Hotline & Network Updates
The Impact of Media and the Internet on Children and Young People
The International Children’s Safety Service organised its 12th conference on "The Impact of Media and the Internet on Children and Young People" on the 26th and 27th of September at the Hungarian Academy of Sciences in Budapest.
Over the two days, 32 experts gave presentations on current topics, including fake news, social media platforms, the deepfake phenomenon, and, of course, the future of media. A particular focus was on the online sexual exploitation of children and the criminalisation of paedophile content and material, especially under Hungarian law. Participants were able to attend five different presentations on this topic.
The Chief Prosecutor of the Prosecutor General's Office Juvenile Prosecution Unit gave a presentation addressing cases in which children turned into criminal perpetrators. She said that in a lot of cases teenagers committing crimes such as creating, storing or distributing Child Sexual Abuse Material (CSAM) children are often not aware that they are committing a punishable offence. 28% of children aged eleven and 98% of children between the ages of fifteen and seventeen have already encountered pornographic content, have the technology at their disposal, have an active interest in sexuality and can produce content at the touch of a button. The Chief Prosecutor drew attention to the vulnerability of the young generation and addressed their lack of digital education. She believes, that it is our collective responsibility to equip parents, guardians and educators with the appropriate resources to teach young children about online safety and inform them about punishable offences online.
In an online presentation, Google's Child Safety Senior Manager spoke to the audience about how Google takes responsibility for the content it shares and the efforts it makes to minimise the occurrence of this content on the web. He stressed that child sexual exploitation is a global problem, and the presence of victims online is an even greater threat than before. Google is fighting this by following four key principles.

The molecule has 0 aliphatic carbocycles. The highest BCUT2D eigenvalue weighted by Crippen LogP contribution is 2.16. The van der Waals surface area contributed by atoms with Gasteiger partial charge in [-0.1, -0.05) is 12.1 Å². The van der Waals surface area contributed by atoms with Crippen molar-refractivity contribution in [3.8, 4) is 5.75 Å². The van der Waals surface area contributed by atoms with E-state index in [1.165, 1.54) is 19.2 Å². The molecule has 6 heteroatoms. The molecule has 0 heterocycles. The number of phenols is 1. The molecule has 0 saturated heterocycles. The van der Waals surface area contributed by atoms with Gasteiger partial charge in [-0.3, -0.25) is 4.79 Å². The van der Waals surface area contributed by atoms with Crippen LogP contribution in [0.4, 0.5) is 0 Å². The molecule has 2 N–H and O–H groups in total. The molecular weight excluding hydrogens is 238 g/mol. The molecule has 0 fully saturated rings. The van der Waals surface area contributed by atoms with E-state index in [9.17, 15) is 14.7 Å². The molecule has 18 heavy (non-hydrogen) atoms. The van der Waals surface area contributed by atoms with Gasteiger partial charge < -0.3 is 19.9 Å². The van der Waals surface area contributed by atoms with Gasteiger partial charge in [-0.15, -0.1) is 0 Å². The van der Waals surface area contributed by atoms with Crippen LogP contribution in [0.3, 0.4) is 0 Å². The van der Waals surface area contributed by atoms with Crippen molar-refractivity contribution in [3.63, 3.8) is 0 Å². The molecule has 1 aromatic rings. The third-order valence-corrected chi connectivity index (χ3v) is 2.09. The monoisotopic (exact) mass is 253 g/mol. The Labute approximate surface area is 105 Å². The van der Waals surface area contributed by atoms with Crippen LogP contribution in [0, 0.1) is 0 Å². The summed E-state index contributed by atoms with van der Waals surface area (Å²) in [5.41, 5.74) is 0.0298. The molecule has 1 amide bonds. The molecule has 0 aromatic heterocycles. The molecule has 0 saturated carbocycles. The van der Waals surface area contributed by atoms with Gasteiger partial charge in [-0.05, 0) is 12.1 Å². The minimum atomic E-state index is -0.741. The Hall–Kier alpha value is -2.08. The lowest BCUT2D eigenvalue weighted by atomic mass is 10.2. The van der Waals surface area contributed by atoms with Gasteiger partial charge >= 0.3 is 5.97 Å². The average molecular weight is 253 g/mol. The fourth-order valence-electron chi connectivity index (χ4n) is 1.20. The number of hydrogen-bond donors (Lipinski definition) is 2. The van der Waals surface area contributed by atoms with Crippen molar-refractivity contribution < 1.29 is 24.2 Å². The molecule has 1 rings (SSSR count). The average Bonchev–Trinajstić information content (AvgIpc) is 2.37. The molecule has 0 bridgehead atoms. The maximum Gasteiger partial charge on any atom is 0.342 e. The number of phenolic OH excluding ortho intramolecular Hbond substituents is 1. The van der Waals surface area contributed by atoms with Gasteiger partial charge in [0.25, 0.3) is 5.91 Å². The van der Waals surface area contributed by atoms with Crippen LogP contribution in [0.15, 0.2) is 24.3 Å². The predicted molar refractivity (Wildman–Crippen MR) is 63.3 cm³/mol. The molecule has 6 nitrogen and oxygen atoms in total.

- Detection: filtering out suspicious content with the help of AI and hash matching.
- Report: notification of harmful content to the NCMEC (National Centre for Missing and Exploited Children).
- Deterrence: it encourages the use of products that are not easily misused by offenders.
- Cooperation with technology companies, and NGOs.
A team member of the Biztonsagosinternet.hu hotline reported on its experience during the first half of 2022. During this period, the reporting platform received 6886 links, with almost 88% of the illegal content being classified as CSAM. A representative of the Cybercrime Department of the National Bureau of Investigation of the Rapid Response and Special Police Service explained the risks of sharing images of children. He pointed out that even a seemingly innocent family photo, taken at the beach or in the bathroom can be abused by bad actors. A legal officer of the National Media and Communications Authority informed the audience that during the pandemic, the risk of child sexual abuse has increased significantly. This is mainly due to environmental, social and economic factors. There has also been a radical increase in the number of cases of abuse of self-generated content. With increased unemployment, the exploitation of children became a money-making opportunity.
Attendees were able to follow the two-day event online on the website and Facebook pages of the International Children's Safety Service and the Safer Internet Programme.
Attendees were able to follow the two-day event online on the website and Facebook pages of the International Children's Safety Service and the Safer Internet Programme'